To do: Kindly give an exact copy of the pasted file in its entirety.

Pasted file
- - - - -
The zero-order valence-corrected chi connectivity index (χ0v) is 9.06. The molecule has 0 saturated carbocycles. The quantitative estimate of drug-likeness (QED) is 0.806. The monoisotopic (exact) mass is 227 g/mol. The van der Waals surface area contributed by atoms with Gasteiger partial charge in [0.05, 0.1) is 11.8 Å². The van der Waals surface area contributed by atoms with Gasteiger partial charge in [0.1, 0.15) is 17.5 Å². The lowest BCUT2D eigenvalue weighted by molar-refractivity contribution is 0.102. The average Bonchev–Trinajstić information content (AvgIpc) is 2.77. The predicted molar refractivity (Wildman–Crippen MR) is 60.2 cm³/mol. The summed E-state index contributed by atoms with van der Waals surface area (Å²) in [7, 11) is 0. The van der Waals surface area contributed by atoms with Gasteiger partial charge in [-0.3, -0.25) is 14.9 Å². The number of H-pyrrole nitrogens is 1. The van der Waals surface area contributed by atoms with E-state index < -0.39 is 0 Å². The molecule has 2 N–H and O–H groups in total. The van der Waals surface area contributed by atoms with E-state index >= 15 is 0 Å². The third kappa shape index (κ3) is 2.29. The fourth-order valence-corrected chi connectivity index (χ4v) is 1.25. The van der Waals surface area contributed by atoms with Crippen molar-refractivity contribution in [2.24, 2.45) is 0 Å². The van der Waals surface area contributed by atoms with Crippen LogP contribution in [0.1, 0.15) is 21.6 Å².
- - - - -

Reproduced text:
The zero-order valence-corrected chi connectivity index (χ0v) is 9.06. The molecule has 0 saturated carbocycles. The quantitative estimate of drug-likeness (QED) is 0.806. The monoisotopic (exact) mass is 227 g/mol. The van der Waals surface area contributed by atoms with Gasteiger partial charge in [0.05, 0.1) is 11.8 Å². The van der Waals surface area contributed by atoms with Gasteiger partial charge in [0.1, 0.15) is 17.5 Å². The lowest BCUT2D eigenvalue weighted by molar-refractivity contribution is 0.102. The average Bonchev–Trinajstić information content (AvgIpc) is 2.77. The predicted molar refractivity (Wildman–Crippen MR) is 60.2 cm³/mol. The summed E-state index contributed by atoms with van der Waals surface area (Å²) in [7, 11) is 0. The van der Waals surface area contributed by atoms with Gasteiger partial charge in [-0.3, -0.25) is 14.9 Å². The number of H-pyrrole nitrogens is 1. The van der Waals surface area contributed by atoms with E-state index < -0.39 is 0 Å². The molecule has 2 N–H and O–H groups in total. The van der Waals surface area contributed by atoms with E-state index >= 15 is 0 Å². The third kappa shape index (κ3) is 2.29. The fourth-order valence-corrected chi connectivity index (χ4v) is 1.25. The van der Waals surface area contributed by atoms with Crippen molar-refractivity contribution in [2.24, 2.45) is 0 Å². The van der Waals surface area contributed by atoms with Crippen LogP contribution in [0.1, 0.15) is 21.6 Å².